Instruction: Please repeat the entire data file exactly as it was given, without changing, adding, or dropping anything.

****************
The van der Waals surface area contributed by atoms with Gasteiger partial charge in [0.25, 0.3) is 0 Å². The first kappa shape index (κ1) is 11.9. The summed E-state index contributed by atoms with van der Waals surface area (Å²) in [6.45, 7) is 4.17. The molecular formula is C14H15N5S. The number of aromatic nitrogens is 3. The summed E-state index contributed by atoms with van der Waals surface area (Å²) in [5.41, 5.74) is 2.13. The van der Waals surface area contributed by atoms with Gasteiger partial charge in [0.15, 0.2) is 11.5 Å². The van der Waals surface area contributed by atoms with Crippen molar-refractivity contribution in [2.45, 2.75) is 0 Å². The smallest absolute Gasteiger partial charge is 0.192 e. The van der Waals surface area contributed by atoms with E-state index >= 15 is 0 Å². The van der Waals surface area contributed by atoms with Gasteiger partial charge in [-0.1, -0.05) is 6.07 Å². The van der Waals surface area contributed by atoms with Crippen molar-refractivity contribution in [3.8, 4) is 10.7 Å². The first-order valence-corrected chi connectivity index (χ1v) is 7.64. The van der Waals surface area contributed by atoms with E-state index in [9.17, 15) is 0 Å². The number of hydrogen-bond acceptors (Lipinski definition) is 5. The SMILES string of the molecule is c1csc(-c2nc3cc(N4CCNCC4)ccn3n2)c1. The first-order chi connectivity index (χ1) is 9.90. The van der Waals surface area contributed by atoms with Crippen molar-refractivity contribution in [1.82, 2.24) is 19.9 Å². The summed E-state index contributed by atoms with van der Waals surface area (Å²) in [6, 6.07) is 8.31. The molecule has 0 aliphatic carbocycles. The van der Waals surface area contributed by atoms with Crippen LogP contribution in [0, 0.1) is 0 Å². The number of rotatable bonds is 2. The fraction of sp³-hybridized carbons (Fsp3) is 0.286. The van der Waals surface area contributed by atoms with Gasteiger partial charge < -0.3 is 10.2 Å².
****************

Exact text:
The van der Waals surface area contributed by atoms with Gasteiger partial charge in [0.25, 0.3) is 0 Å². The first kappa shape index (κ1) is 11.9. The summed E-state index contributed by atoms with van der Waals surface area (Å²) in [6.45, 7) is 4.17. The molecular formula is C14H15N5S. The number of aromatic nitrogens is 3. The summed E-state index contributed by atoms with van der Waals surface area (Å²) in [5.41, 5.74) is 2.13. The van der Waals surface area contributed by atoms with Gasteiger partial charge in [0.15, 0.2) is 11.5 Å². The van der Waals surface area contributed by atoms with Crippen molar-refractivity contribution in [2.45, 2.75) is 0 Å². The smallest absolute Gasteiger partial charge is 0.192 e. The van der Waals surface area contributed by atoms with E-state index >= 15 is 0 Å². The van der Waals surface area contributed by atoms with Gasteiger partial charge in [-0.1, -0.05) is 6.07 Å². The van der Waals surface area contributed by atoms with Crippen molar-refractivity contribution in [3.8, 4) is 10.7 Å². The first-order valence-corrected chi connectivity index (χ1v) is 7.64. The van der Waals surface area contributed by atoms with E-state index in [9.17, 15) is 0 Å². The number of hydrogen-bond acceptors (Lipinski definition) is 5. The SMILES string of the molecule is c1csc(-c2nc3cc(N4CCNCC4)ccn3n2)c1. The first-order chi connectivity index (χ1) is 9.90. The van der Waals surface area contributed by atoms with Crippen molar-refractivity contribution in [1.82, 2.24) is 19.9 Å². The summed E-state index contributed by atoms with van der Waals surface area (Å²) in [6, 6.07) is 8.31. The molecule has 0 aliphatic carbocycles. The van der Waals surface area contributed by atoms with Crippen LogP contribution in [0, 0.1) is 0 Å². The number of rotatable bonds is 2. The fraction of sp³-hybridized carbons (Fsp3) is 0.286. The van der Waals surface area contributed by atoms with Gasteiger partial charge < -0.3 is 10.2 Å².